Grammy-nominated Rick Monroe to play in Oconto Falls

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He and Scott Wilson to perform acoustic set at S&S

Stephanie Ortiz, Times Herald Correspondent

Rick Monroe has recorded four full-length albums and three EPs. He also has several charted singles and will perform with Scott Wilson at S&S Hometown Bar & Restaurant on Friday, Feb. 22. (Contributed photo)

Country music artist Rick Monroe and Scott Wilson of the rock band Saving Abel are performing an acoustic show at S&S Hometown Bar and Restaurant in Oconto Falls on Friday.

Tickets are $10 in advance or $15 the day of the show, and they are available at the venue, 211 S. Maple Ave., or Doors will open for the concert at 8 p.m.

Eleven-time Grammy-nominated Monroe is collaborating with Mississippi rocker Wilson for a series of acoustic shows in small Midwest venues for the Legacy of the Bright Minds Tour. The last time Wilson performed in Oconto Falls was at Happy Jacks to a sold-out crowd.

For this concert, special guest Tim Pszanka, originally from Sobieski, will kick off the music, and local band Jamie Fontaine & the Level will close out the night. Monroe and Wilson are friends who have worked together before, despite their different musical backgrounds.

“Honestly, with Scott and I, I don’t know what the audience can expect,” Monroe said. “We’re going to play together, do a writer’s round, take turns and have some banter.”

It is important for Monroe to establish connections with his listeners. He runs all his own social media and tries to talk directly with his followers. He is particularly looking forward to this tour because he believes acoustic performances help break down barriers between musicians and their fans.

“With acoustic shows, it is more about the songwriting. Playing with a band is loud and crazy. But during acoustic shows, you can explain the meaning and the audience can see the artist more,” Monroe said. “It is more intimate.”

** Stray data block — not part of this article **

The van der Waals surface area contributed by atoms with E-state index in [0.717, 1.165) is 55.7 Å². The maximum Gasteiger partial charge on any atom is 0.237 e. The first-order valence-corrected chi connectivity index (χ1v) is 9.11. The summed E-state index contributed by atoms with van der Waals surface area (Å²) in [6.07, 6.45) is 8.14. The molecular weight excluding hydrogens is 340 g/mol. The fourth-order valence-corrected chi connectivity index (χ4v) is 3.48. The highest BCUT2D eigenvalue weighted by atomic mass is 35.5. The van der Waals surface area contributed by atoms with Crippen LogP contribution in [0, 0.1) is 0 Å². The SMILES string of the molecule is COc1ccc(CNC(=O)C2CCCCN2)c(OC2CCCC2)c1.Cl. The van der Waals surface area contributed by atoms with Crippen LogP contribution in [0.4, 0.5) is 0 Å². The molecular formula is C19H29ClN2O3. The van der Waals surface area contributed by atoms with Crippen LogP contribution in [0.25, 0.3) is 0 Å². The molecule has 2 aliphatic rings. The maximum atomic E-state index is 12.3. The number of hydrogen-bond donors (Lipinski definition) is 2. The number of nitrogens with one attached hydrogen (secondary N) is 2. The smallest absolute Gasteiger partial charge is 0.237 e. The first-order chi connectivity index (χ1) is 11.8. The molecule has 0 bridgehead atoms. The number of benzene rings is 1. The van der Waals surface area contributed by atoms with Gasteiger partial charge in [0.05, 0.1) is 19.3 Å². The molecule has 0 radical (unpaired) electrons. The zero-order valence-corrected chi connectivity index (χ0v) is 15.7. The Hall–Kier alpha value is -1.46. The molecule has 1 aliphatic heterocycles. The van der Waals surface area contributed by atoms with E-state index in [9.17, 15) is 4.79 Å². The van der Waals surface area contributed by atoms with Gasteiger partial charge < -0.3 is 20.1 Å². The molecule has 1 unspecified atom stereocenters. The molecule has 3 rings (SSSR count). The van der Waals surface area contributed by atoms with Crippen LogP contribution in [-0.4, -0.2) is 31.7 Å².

Monroe and his band released a new album in September titled “Smoke Out the Window,” which fuses country, rock, folk and pop.

“I got to record with my touring band and was more involved in the song selection. A lot of the songs I wrote myself rather than co-writing. The album is a more organic sound, featuring different styles of music but having a cohesive sound,” Monroe said.

After Friday’s show in Oconto County, Monroe and Wilson will continue their tour in Sturgeon Bay on Saturday, followed by a concert in Appleton on Sunday. Monroe and his band also plan on coming back to Wisconsin for Country Fest and Brat Fest later this year.

While Monroe is based in Nashville, Tennessee, he said he feels at home in Wisconsin and always enjoys playing for the Midwest crowds.

“I look forward to Spotted Cow, squeaky cheese and brats. I think Wisconsin has eight to 10 of the biggest party cities in America, so you can’t go wrong with that,” he said. “Even if it’s cold, you get out and drink, so it is always a good time. Wisconsin and the Midwest have always been very good to us.”

Country music is more about a lifestyle, Monroe said. “The people that connect with country music live it. As cliche as bonfires and tailgates are, that is what people do. It is about friends, family and the country.”